As I child, I struggled to really understand why we didn’t celebrate Halloween, and I would be lying if I said that I never felt left out. My friends went trick or treating and went to haunted houses. Secretly, I wanted to do these things and I grew bitter towards my parents for not letting me participate in these activities. It was what all the cool kids were doing! *Sigh*
When our oldest girls were small, my husband and I had planned to celebrate Halloween in a fun way. Dressing up our baby girls was just fun and innocent, right?
So, we went downtown where all of the businesses hand out candy. Not a big deal!
Well, I remember getting in the car and feeling uneasy about what we had just done. I looked at my husband and said, “I don’t want to do this again.” He agreed with me, and we talked about everything that we had seen that night that bothered us.
First off, I felt convicted to be involved in something that could applaud evil.
I felt like we were teaching our children to take demons and ghosts lightly but I believe that as Christians we should take this very seriously. We know that Hell, the devil, and demons are all very real.
At this event, I found it disturbing that we were inviting this evil in as if it was light-hearted and “fun.”
Also, I was disappointed with the example other children set for my small children.
So many older kids were focused on only themselves. Sure, kids are selfish (so are us adults) and getting candy is enjoyable. But when it is causing children to be rude and out of control, that’s not glorifying God.
We had several kids nearly knock my toddler down because she wasn’t getting candy fast enough.
So, since we don’t take our kids trick or treating, what do we do?
We realized that ignoring Halloween all together isn’t a great way to share God’s love with others. So, I began to feel convicted about bouncing from one extreme to the other. I felt like I needed to find the median and how we could honor God.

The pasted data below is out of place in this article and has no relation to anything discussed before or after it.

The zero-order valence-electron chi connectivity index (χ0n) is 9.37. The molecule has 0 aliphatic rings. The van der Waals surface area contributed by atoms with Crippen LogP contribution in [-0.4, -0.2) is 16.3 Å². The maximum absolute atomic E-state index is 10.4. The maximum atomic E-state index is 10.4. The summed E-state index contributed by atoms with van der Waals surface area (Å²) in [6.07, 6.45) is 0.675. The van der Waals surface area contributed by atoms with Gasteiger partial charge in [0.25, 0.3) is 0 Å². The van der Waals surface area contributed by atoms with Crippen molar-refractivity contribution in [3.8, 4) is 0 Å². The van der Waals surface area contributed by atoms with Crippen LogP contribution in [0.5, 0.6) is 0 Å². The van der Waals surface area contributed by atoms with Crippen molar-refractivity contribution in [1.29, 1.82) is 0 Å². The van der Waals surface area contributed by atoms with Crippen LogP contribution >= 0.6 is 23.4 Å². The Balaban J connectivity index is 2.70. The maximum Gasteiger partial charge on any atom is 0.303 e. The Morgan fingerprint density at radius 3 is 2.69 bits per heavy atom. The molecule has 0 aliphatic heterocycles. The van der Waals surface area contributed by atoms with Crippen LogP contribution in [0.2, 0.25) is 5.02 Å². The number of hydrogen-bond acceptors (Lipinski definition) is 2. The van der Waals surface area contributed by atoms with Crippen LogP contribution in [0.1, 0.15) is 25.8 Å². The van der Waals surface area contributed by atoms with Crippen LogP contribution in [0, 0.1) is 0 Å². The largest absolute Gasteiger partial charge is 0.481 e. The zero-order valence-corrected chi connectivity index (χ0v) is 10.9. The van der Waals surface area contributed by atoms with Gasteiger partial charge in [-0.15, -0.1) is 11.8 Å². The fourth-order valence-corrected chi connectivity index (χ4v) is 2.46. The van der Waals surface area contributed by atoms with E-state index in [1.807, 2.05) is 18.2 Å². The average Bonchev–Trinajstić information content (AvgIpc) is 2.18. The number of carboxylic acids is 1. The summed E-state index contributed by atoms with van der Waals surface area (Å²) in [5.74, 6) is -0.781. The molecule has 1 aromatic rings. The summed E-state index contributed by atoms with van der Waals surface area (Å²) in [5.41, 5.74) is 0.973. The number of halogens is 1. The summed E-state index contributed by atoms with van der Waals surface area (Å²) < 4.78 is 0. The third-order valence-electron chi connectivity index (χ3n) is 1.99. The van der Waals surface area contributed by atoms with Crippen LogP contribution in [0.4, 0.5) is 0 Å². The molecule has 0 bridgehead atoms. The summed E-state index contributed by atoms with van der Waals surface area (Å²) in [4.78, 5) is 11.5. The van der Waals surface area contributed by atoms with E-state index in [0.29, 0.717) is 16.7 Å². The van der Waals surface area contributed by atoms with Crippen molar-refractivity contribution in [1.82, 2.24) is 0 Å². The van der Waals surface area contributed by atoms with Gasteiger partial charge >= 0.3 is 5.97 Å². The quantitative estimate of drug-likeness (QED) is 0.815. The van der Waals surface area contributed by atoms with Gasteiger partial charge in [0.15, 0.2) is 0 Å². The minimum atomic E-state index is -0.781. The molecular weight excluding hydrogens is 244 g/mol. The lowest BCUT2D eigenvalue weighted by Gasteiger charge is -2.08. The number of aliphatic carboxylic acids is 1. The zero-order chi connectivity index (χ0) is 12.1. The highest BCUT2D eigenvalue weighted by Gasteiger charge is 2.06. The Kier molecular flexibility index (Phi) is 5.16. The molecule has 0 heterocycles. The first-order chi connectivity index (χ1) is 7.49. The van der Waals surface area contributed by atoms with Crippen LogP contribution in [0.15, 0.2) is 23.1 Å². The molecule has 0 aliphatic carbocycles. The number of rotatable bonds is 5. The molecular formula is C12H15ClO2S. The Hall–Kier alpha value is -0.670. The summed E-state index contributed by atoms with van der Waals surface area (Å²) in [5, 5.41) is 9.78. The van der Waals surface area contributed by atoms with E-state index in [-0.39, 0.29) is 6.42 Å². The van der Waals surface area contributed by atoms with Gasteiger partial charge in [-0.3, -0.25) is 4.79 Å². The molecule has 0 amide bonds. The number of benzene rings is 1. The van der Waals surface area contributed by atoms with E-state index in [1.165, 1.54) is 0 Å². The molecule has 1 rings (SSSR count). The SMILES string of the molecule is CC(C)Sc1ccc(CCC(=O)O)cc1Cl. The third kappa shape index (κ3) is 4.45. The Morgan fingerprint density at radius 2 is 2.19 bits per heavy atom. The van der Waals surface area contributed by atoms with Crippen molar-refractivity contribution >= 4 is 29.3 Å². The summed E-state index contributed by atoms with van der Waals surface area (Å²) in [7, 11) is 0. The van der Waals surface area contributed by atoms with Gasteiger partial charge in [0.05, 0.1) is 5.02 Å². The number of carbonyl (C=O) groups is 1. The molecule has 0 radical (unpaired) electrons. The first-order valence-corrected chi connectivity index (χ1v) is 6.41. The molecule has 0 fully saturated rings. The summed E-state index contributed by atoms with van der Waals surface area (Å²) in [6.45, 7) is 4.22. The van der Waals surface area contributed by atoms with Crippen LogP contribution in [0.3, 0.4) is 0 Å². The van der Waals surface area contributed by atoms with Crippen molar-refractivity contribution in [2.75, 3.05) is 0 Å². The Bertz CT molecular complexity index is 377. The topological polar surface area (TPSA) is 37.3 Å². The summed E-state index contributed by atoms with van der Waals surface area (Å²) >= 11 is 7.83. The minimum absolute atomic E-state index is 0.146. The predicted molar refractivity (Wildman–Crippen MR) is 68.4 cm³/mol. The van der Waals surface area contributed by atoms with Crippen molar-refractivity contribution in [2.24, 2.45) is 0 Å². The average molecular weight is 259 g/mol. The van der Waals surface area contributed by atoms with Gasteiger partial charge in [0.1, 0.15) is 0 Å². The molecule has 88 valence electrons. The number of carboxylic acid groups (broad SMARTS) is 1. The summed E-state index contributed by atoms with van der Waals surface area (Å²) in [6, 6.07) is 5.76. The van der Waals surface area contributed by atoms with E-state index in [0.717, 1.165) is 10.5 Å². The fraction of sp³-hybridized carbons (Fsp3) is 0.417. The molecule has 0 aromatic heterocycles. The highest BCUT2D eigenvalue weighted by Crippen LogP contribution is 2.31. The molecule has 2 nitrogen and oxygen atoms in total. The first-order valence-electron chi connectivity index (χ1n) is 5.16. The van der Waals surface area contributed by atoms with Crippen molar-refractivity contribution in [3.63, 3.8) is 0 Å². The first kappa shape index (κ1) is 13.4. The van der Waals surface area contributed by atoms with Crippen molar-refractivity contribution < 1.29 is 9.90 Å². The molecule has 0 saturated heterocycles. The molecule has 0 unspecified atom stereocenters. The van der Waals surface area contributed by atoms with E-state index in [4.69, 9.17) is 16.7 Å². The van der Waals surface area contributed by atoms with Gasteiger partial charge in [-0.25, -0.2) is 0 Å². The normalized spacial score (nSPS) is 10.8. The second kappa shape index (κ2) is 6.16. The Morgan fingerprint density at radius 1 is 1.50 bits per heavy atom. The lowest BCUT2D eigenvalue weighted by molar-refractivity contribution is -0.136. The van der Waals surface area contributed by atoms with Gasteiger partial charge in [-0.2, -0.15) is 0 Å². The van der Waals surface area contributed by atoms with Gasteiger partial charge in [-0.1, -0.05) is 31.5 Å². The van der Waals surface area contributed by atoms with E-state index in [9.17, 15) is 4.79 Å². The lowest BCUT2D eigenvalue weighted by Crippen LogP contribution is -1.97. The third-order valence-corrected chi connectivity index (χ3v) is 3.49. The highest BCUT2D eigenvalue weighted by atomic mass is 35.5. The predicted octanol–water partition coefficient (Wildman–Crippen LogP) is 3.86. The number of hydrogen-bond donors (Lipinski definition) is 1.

Instead of teaching them to ignore our visitors we have started to encourage them to share the love of Jesus with these families.
Last year, we started a new tradition of greeting trick-or-treaters with a piece of candy covered with fun washi tape, and we wrote Jesus loves you on each piece.
We explained that some kids go door to door and ask for candy on Halloween but that we were going to do other fun things instead.
I always make sure to let my kids have some candy, dress up if they want to (with the dress-up clothes they already have) and we usually have a fun family night. Playing games together, making a pizza and a special treat distracts them from the fact that they aren’t doing what everyone else is doing.
In fact, I want my children to be okay with not doing what everyone else is doing. It’s important that my husband and I train our children to know that God has called us to be different.
Now, you may not agree with this, and that’s okay. I’m sharing our family’s convictions when it comes to Halloween. Let me know in the comments what your plans are this year.
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